Why car accident lawyers and personal injury attorneys may refuse your case – Indiana Statute of Limitations
Every so often, I receive a call from someone who has been unsuccessful in securing legal representation for their personal injury claim. There are as many reasons why an injury lawyer will turn down a claim, as there are facts and circumstances surrounding the claim. In part 1 of this series, I’ll explain why attorneys may turn down a case nearing the statute of limitations.
Consultation – The Groundwork – Personal Injury Attorney and Car Accident Lawyers
Before a personal injury lawyer agrees to represent a claimant, both parties will meet face-to-face to discuss the potential claim. The attorney will want to study the police report and accompanying eyewitness testimony, review medical records and provider billings incurred to date and examine any other evidence available at this early stage of the process. If liability or collectability is in question, a deeper investigation may be necessary. When an attorney believes a claim has value and has faith in the honesty and integrity of the claimant, they will enter into a contingency agreement whereby the attorney agrees to advance the firm’s monetary and staff resources to pursue the “win” for their client. It is costly to litigate a case. Expenditures made on behalf of the client and their claim may include but are not limited to investigation, research, document preparation, court costs, exhibits, reports, expert witness fees, court reporters, professional fees and costs of mediation.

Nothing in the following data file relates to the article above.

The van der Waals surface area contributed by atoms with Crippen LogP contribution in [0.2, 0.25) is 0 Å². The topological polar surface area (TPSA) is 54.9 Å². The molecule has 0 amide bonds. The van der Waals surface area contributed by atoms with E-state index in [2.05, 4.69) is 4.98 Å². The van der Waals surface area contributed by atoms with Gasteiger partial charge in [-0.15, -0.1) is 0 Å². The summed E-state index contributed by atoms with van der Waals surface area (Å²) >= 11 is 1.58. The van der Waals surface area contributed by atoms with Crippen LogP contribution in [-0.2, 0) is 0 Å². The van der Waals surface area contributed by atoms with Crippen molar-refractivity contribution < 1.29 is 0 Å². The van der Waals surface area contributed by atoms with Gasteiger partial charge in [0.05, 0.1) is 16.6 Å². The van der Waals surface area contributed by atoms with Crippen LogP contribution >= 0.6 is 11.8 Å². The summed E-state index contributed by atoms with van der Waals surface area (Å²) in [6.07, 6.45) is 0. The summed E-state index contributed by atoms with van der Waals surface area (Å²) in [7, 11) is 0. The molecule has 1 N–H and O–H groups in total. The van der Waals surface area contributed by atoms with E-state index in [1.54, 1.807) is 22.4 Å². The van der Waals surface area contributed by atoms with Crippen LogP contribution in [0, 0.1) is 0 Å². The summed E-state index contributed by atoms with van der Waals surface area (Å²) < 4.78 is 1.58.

The Statute of Limitations – Personal Injury Cases
The statute of limitations is a time limit imposed upon a claimant or representative of a deceased person to notice defendants and file a claim with the court against the person(s), entity or entities responsible for their damages. Indiana has a 2-year statute of limitations to file a personal injury claim against parties responsible for their economic, non-economic and punitive damages. In claims involving a governmental entity, the claimant must file a Notice of Tort Claim within 180 days of the accident. These deadlines begin to run from the date the claimant received the injuries or the claimant’s date of death. Exceptions may be found at IC 34-11-2-4. It is unfortunate when people wait to pursue their claim against the wrongdoer until days or even weeks before the statute of limitations has run. It takes time to review a claim and to mount an effective case. Many lawyers are reluctant to commit their professional time, services and financial resources to a claim filed in haste.
Experienced Car Accident Lawyers | Personal Injury Attorneys
If you or someone you know has been involved in an accident, our firm recommends you consult with an attorney experienced in personal injury matters as soon as possible. The attorneys at Ward & Ward Law Firm have more than 85 combined years of experience practicing personal injury, wrongful death and medical malpractice law. Call Charlie Ward today at 317-639-9501 for a free consultation.